Editor's note: This story originally appeared in Sports Venue Safety, a new supplement to Athletic Business. View the entire Sports Venue Safety digital issue here.

The potential of a major incident at your facility can keep you up late at night. While it may seem futile and fruitless to work through incident scenarios in your mind, it is often the first step toward preparation, training and gaining the support necessary to handle any issue. In my career as a facility manager and athletic administrator, I have encountered a variety of real-life emergency scenarios, including:

  • A drunk and belligerent parent just released from prison coming to a wrestling match to watch his son
  • Drug use by a semi-professional team in a locker room following a game at my facility
  • Lights going out in the middle of a dark and stormy fall high school football game
  • Finding a loaded gun in the parking lot that had fallen out of a fan's car
  • Pepper spray being dispersed from a purse by accident
  • Broken goal post, backboard, soccer goal — and the harm that potentially could or did result
  • Parent disruption during a youth sports event — between parents or between parents and officials
  • Cancellation of an event due to a visiting team's bus breaking down or catching on fire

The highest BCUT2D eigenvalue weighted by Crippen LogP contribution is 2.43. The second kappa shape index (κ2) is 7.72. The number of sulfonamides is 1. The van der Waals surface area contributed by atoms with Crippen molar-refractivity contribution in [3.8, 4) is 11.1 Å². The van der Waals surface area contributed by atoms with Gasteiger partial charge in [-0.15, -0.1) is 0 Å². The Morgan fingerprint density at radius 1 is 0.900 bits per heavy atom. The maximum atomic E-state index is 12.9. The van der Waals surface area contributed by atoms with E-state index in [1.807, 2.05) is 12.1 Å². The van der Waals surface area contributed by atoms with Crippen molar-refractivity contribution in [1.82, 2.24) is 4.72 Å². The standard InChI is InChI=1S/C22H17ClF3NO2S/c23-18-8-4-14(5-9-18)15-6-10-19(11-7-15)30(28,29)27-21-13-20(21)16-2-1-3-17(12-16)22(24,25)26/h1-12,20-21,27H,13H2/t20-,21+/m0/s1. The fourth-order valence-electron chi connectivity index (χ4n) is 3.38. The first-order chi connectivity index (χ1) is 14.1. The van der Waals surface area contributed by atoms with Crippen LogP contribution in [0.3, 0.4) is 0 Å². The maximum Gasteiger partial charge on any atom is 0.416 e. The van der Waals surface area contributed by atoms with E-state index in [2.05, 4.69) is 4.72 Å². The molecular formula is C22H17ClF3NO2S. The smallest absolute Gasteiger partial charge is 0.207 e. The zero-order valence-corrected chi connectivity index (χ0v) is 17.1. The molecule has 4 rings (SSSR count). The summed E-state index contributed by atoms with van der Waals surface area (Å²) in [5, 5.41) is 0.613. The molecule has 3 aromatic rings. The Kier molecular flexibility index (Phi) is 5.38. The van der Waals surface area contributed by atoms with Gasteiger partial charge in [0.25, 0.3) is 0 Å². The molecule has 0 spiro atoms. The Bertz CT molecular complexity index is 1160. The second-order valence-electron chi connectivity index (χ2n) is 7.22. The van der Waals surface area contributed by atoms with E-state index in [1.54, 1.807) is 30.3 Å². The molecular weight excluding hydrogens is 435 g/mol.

• A medical emergency involving a game participant or spectator requiring attention from a first-responder, use of an AED or first aid

 

PLAN OF ATTACK
This past year, our facility converted a softball field on our complex in Hillsboro, Ore., to a 3,600-seat Single A professional baseball stadium. This new facility matched an existing 7,200-seat football, soccer, lacrosse and softball/baseball stadium next door.

The conversion came with numerous safety challenges, including the high volume of spectators. The team that we partnered with, the Hillsboro Hops, had approximately 135,000 spectators eager to support the only professional baseball team in the Portland metro area. Having so many fans pass through our facility over such a short period of time caused us to reexamine our current emergency and evacuation plan so that we would be ready for any scenario our facility faced.

RELATED: Tightening Front-Line Security in Stadiums and Arenas

Our reflections on our readiness for emergency and evacuation planning led us toward a several-month effort that involved full- and part-time staff, first-responders (police and fire), city staff in emergency management, and school district personnel who frequented our facility. We had a fairly simple existing plan to work from, and after finding an example, we began the process of creating and refining a practical and hands-on emergency and evacuation plan.

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